Local control makes a difference, and a bill proposed by state Rep. Jim Davis could take it away, says Angel Medical Center CEO Tim Hubbs. The Franklin hospital is close to signing an affiliation agreement with the Asheville-based Mission Health System, but Davis’ bill (which has been referred to the Committee on Rules and Operations) would bring the talks to a standstill. Specifically targeting Mission, it calls for a moratorium on the system’s partnerships and acquisitions (see “The COPA Debate,” May 4 Xpress).
“Mission’s expansion into other geographical areas [outside Asheville] may put other providers at a disadvantage,” says Davis. Citing a February study that raised concerns about the economic impact of the 1995 agreement that allowed Mission to merge with St. Joseph’s Hospital, as well as concerns voiced by other hospitals and practitioners feeling pressured to partner with Mission, Davis says, “We need to maintain competition.” He adds that his bill aims to start a dialogue and provide time to study the issue.
Hubbs counters, “I don’t believe Rep. Davis has bad intentions, but I think he has bad information.” Noting the financial and other challenges small hospitals face, he says, “We need a partner.”
Angel wants that partner to be Mission, though Hubbs notes that at least two other major hospital systems are active in Western North Carolina — the Charlotte-based Carolinas HealthCare System and the Adventist Health System, based in Winter Park, Fla.
Founded in 1923 by Dr. Furman Angel, the downtown-Franklin facilityAngel Medical focuses on primary care: delivering babies and performing minor surgeries. The 80-bed hospital is Macon County’s biggest employer, as Mission is in Buncombe. “Some people get it into their heads that small hospitals are insignificant, but they’re not,” notes Hubbs.
Still, like many community hospitals, Angel Medical isn’t equipped (and can’t afford) to provide complex, high-dollar services such as heart transplants. By linking with Mission, the Franklin facility shares the bigger system’s in-house expertise and greater purchasing power when buying supplies, medical services, insurance and equipment. The pending Mission/Angel deal “is not about the big guys getting bigger: It’s about collaboration and partnership,” says Hubbs. Angel, he emphasizes, has informally partnered with Mission in the past, and it’s a better fit for his hospital.
Adventist Health is a multistate, 7,700-bed organization run by the Seventh-day Adventist Church; its local affiliate is Park Ridge Health in Fletcher. “I respect their religion, but that’s not the best for our community,” says Hubbs. Neither is Carolinas Health, whose 6,300 beds include the MedWest Health System facilities in Sylva, Bryson City and Waynesville, he notes.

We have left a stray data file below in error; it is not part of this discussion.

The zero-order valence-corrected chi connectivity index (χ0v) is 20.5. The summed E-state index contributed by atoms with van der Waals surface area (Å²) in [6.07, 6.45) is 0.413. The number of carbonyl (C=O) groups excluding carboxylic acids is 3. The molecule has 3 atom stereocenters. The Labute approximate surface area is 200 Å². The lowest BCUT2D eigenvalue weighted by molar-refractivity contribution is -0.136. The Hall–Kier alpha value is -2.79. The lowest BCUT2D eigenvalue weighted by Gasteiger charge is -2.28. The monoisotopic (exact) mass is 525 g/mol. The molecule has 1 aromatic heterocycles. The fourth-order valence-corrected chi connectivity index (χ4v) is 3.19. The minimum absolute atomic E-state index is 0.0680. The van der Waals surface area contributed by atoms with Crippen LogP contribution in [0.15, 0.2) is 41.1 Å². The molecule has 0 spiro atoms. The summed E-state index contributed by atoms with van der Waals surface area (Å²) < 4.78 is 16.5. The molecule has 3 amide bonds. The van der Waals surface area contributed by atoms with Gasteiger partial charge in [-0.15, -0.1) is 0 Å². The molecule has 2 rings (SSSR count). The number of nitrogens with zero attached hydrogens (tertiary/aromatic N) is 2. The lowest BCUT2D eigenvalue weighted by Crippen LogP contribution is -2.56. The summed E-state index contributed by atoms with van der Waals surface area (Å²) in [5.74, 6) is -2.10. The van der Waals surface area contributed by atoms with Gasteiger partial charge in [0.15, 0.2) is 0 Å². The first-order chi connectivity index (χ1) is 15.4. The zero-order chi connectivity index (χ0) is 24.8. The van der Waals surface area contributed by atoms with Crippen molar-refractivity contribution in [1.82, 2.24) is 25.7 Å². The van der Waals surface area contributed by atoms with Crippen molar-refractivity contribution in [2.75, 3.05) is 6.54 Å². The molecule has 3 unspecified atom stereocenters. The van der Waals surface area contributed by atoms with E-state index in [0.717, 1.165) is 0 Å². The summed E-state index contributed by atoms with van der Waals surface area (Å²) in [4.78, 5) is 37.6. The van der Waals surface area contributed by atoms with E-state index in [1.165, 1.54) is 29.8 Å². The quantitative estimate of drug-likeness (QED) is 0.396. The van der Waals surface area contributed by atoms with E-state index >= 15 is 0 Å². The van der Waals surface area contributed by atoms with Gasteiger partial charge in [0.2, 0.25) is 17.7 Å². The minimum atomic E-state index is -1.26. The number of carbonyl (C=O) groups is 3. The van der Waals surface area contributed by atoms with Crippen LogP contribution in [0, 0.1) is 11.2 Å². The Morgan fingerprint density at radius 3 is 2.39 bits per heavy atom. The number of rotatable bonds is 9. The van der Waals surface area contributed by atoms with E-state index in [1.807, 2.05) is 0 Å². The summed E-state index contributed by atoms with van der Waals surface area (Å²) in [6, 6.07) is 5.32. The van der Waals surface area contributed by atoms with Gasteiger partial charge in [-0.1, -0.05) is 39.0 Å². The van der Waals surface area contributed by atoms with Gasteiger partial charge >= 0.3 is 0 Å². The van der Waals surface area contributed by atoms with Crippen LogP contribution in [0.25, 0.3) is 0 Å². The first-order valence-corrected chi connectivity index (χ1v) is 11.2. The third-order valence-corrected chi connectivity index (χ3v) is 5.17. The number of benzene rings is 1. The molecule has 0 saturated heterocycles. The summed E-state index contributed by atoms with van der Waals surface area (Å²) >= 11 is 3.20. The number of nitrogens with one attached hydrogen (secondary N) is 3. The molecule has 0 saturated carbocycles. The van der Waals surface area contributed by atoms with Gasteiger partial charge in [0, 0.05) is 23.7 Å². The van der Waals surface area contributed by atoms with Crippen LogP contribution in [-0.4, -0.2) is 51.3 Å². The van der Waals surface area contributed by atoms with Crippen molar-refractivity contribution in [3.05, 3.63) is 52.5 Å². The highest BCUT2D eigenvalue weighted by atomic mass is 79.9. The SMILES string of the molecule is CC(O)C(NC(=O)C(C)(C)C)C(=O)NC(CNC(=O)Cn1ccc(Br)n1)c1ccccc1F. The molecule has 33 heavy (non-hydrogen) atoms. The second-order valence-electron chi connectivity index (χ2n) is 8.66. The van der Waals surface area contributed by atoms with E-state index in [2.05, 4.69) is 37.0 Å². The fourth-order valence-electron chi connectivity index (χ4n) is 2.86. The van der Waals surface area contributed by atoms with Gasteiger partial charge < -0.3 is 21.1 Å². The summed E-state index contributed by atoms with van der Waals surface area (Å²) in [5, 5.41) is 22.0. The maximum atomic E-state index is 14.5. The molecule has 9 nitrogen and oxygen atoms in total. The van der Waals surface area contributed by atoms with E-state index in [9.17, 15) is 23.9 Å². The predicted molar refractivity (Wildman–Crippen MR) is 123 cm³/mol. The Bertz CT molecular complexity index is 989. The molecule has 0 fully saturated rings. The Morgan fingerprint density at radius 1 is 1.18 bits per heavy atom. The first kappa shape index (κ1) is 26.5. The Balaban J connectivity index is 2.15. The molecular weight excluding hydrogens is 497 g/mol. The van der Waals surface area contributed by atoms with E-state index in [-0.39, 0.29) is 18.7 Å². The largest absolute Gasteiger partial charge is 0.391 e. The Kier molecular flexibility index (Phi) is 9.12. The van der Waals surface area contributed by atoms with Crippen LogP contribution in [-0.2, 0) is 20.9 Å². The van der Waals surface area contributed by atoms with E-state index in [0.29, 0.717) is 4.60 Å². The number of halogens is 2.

“It’s not that [Adventist or Carolinas] are bad, but Mission’s been affiliated with us for years,” Hubbs explains. And the Asheville campus is closer: a little more than an hour away.
“We want local input, local control, over our mission and the services we provide. But we also want the help” that a bigger hospital can offer. “We need to team up,” says Hubbs, remarking that Angel Medical is “coming late” to a national trend toward consolidation in the health industry.
Does he anticipate being bought by Mission, which already owns two other small WNC hospitals (Blue Ridge Regional Hospital in Spruce Pine and McDowell Hospital in Marion)? “We’re not ready to say yes or no to Mission owning us,” says Hubbs. But the current talks are “kind of like dating before getting married.”
Davis maintains that Mission has a monopoly in the area, but according to Hubbs, “Mission becomes a small player when you look at the other health systems. The [Davis] bill … puts Mission at a disadvantage.” The Asheville-based system has less than 1,000 beds, including its two affiliate hospitals.
Davis’ bill would also severely limit how many local doctors can work for Mission. The 1995 agreement capped it at 20 percent; Davis’ bill would slash that to 10 percent. Yet the same study Davis cites to support his bill recommends doing away with the restriction entirely.
“I don’t know why that is in there,” says Hubbs. The lower cap, he argues, would give Carolinas and Adventist, which face no such limit, an advantage. “That’s not fair,” he says.
Hubbs also cites another challenge. “The big issue for physicians is that, by the time they get through medical school and residency, they’re in their mid-30s and heavily in debt.” At that point, rather than attempting to set up a practice, buy or rent a building, manage employees, navigate insurance laws and other things, “A lot of young doctors — and even the older ones — just want to do medicine and not the administrative stuff,” says Hubbs. That makes Mission attractive.
Meanwhile, for Angel, it’s also about the local economy. Says Hubbs, “We need to keep as much money in our community as we can.”
— Margaret Williams can be reached at 251-1333, ext. 152, or at firstname.lastname@example.org.